This year’s Avalon Airshow has been remarkable for its gleaming displays of corporate and business jets with all the major manufacturers heading Downunder to show off the latest in these high marque machines. Of course, many are highly adaptable and not simply gin palaces transporting pampered executives from A to B. They are put into service across missions, including government and defence operations.
One such polished aircraft comes from a manufacturer traditionally associated with high performance turboprops – Pilatus. Its new jet, the Pilatus PC-24 has made its Avalon debut and it’s been turning heads in its lifesaving configuration as the newest member of the Royal Flying Doctor Service: the newest member of their fleet based in Wester Australia.
Serving the most remote health jurisdiction in the world, the PC-24 can usually be found as high as 45,000ft travelling at speeds of more than 400kts.
Joining the RFDS during its 90th anniversary celebrations, the PC-24’s arrival in Broome on December 2 marked the culmination of a major transformation project that saw RFDS and Pilatus collaborate to create a world-class intensive care unit in the sky.
“The … PC-24 jet epitomises the continued evolution of RFDS as the pre-eminent and most trusted provider of aeromedical services in Western Australia,” RFDS WA’s General Manager Aviation Geoff Horsley told Australian Aviation at the time.
“The arrival of the PC-24 jets signal the next era for RFDS in Western Australia as we continue to evolve and adapt to patient demand – since our first Fox Moth in 1935 to our more recent fleet of Pilatus PC-12s which were introduced in 2009.”
Named Victory, the PC-24 on display at Avalon has been dubbed the world’s first super-versatile jet by Pilatus.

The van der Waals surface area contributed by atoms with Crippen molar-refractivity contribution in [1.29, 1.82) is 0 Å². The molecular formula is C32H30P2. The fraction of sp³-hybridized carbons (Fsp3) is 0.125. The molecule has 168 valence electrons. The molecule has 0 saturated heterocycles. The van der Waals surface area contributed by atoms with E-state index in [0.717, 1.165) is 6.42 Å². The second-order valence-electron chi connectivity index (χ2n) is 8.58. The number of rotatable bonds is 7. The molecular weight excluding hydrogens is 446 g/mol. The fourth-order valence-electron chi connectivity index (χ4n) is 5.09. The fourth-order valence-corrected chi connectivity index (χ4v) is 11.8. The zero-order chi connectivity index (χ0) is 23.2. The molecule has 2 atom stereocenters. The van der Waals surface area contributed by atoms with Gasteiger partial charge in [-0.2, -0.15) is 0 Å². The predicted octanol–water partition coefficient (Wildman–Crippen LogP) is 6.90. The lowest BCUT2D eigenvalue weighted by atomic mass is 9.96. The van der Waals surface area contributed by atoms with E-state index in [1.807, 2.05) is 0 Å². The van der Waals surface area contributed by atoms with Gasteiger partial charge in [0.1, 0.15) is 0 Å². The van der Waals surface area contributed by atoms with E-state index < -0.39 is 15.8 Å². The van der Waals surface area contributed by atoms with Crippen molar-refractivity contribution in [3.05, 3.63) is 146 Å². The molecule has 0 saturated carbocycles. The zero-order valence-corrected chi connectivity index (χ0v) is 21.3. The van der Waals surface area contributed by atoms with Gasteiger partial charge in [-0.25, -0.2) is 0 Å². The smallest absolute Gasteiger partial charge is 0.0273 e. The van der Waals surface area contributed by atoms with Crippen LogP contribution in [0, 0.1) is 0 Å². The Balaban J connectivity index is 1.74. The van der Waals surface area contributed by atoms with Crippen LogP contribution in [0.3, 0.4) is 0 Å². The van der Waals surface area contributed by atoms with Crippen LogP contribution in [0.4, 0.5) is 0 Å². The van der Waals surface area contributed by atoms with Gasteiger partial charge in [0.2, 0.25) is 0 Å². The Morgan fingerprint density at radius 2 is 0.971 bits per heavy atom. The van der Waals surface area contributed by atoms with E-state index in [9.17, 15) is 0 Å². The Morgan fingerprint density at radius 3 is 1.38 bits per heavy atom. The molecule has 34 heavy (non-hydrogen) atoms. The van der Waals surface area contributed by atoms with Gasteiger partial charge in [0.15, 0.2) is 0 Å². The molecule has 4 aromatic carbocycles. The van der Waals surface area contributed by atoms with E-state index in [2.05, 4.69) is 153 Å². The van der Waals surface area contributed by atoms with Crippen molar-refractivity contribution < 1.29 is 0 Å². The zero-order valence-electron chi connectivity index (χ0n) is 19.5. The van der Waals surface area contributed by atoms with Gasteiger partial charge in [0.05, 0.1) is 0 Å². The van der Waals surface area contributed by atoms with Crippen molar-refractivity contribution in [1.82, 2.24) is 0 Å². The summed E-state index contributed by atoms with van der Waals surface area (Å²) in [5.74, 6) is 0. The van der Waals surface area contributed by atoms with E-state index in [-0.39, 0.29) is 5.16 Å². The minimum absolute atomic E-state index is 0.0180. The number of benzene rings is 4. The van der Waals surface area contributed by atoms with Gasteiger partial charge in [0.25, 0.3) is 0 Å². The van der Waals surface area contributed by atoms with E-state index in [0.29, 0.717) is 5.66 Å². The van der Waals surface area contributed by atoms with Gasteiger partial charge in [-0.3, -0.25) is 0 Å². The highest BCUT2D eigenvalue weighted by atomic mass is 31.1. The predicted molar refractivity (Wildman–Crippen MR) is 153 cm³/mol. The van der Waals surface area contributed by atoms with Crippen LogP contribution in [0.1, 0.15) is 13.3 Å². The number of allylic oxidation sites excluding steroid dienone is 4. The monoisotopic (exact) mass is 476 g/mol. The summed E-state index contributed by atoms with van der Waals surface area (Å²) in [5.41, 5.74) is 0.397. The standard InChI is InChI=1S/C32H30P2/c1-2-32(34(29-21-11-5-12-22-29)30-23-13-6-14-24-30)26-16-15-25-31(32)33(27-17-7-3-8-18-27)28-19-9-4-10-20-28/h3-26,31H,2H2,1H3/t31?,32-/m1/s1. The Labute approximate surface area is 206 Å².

It has been re-purposed with a state-of-the-art aero medical fit out to serve as an in-flight emergency ward.
According to the RFDS, on individual performance, the aircraft will make a significant impact in long-haul and time critical scenarios, carrying multiple patients on a single flight and enabling critically ill patients to get to specialist care faster.
The PC-24 will be deployed on time-critical missions where the speed of a Pilatus PC-12 from the 16-strong turboprop fleet is insufficient.
The RFDS’s Perth base with fully operational medical facility is located at Jandakot Airport.
Alongside the medical facility, a state-of-the-art hangar and aircraft maintenance centre has been constructed, allowing the RFDS to undertake in-house maintenance on its PC-12s. These aircraft link the Jandakot facility with all corners of the state thanks to a network of regional bases in Broome, Port Hedland, Kalgoorlie and Meekatharra.
The service of the Swiss-built jet in an aeromedical environment is a world-first, with the majority of existing PC-24s operating in a standard passenger or luxury jet fitout.
“We have repurposed the PC-24 jet with state-of-the-art aeromedical fitout that serves as an in-flight emergency ward, and the aircraft is regarded as the ‘off-road’ aeromedical jet,” Horsley said.
Unlike the turboprops, which receive their custom interiors at the Jandakot base, the PC-24s undergo their aeromedical fitout on Pilatus’ Swiss premises before arriving in Western Australia.